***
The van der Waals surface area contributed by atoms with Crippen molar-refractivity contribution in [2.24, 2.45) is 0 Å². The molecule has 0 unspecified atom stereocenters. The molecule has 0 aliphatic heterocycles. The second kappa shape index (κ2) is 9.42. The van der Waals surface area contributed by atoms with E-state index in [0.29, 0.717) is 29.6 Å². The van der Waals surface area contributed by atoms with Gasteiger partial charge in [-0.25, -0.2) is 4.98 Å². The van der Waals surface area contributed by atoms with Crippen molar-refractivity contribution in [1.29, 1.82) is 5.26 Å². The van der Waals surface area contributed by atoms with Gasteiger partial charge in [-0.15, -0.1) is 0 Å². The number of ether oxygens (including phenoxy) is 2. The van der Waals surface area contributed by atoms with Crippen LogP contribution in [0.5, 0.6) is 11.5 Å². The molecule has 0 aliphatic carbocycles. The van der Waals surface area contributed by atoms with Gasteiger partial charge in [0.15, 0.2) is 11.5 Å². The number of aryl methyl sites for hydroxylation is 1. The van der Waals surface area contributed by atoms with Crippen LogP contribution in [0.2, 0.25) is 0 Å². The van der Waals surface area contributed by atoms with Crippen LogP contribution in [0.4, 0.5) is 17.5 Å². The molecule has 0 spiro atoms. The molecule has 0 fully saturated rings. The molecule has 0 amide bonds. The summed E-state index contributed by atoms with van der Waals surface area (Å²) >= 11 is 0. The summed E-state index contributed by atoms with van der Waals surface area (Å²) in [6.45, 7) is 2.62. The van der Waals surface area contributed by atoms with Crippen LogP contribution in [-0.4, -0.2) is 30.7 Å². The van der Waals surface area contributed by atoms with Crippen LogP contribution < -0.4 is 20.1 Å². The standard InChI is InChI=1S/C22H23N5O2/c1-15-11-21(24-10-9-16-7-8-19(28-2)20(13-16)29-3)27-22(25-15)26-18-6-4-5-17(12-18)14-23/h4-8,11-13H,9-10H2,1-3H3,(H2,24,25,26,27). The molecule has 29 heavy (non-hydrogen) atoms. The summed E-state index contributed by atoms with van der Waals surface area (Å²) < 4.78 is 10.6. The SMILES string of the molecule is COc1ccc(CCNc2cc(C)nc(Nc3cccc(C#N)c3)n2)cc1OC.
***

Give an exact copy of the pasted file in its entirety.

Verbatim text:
The van der Waals surface area contributed by atoms with Crippen molar-refractivity contribution in [2.24, 2.45) is 0 Å². The molecule has 0 unspecified atom stereocenters. The molecule has 0 aliphatic heterocycles. The second kappa shape index (κ2) is 9.42. The van der Waals surface area contributed by atoms with E-state index in [0.29, 0.717) is 29.6 Å². The van der Waals surface area contributed by atoms with Gasteiger partial charge in [-0.25, -0.2) is 4.98 Å². The van der Waals surface area contributed by atoms with Crippen molar-refractivity contribution in [1.29, 1.82) is 5.26 Å². The van der Waals surface area contributed by atoms with Gasteiger partial charge in [-0.15, -0.1) is 0 Å². The number of ether oxygens (including phenoxy) is 2. The van der Waals surface area contributed by atoms with Crippen LogP contribution in [0.5, 0.6) is 11.5 Å². The molecule has 0 aliphatic carbocycles. The van der Waals surface area contributed by atoms with Gasteiger partial charge in [0.15, 0.2) is 11.5 Å². The number of aryl methyl sites for hydroxylation is 1. The van der Waals surface area contributed by atoms with Crippen LogP contribution in [0.2, 0.25) is 0 Å². The van der Waals surface area contributed by atoms with Crippen LogP contribution in [0.4, 0.5) is 17.5 Å². The molecule has 0 spiro atoms. The molecule has 0 fully saturated rings. The molecule has 0 amide bonds. The summed E-state index contributed by atoms with van der Waals surface area (Å²) >= 11 is 0. The summed E-state index contributed by atoms with van der Waals surface area (Å²) in [6.45, 7) is 2.62. The van der Waals surface area contributed by atoms with Crippen LogP contribution in [-0.4, -0.2) is 30.7 Å². The van der Waals surface area contributed by atoms with Crippen LogP contribution < -0.4 is 20.1 Å². The standard InChI is InChI=1S/C22H23N5O2/c1-15-11-21(24-10-9-16-7-8-19(28-2)20(13-16)29-3)27-22(25-15)26-18-6-4-5-17(12-18)14-23/h4-8,11-13H,9-10H2,1-3H3,(H2,24,25,26,27). The molecule has 29 heavy (non-hydrogen) atoms. The summed E-state index contributed by atoms with van der Waals surface area (Å²) < 4.78 is 10.6. The SMILES string of the molecule is COc1ccc(CCNc2cc(C)nc(Nc3cccc(C#N)c3)n2)cc1OC.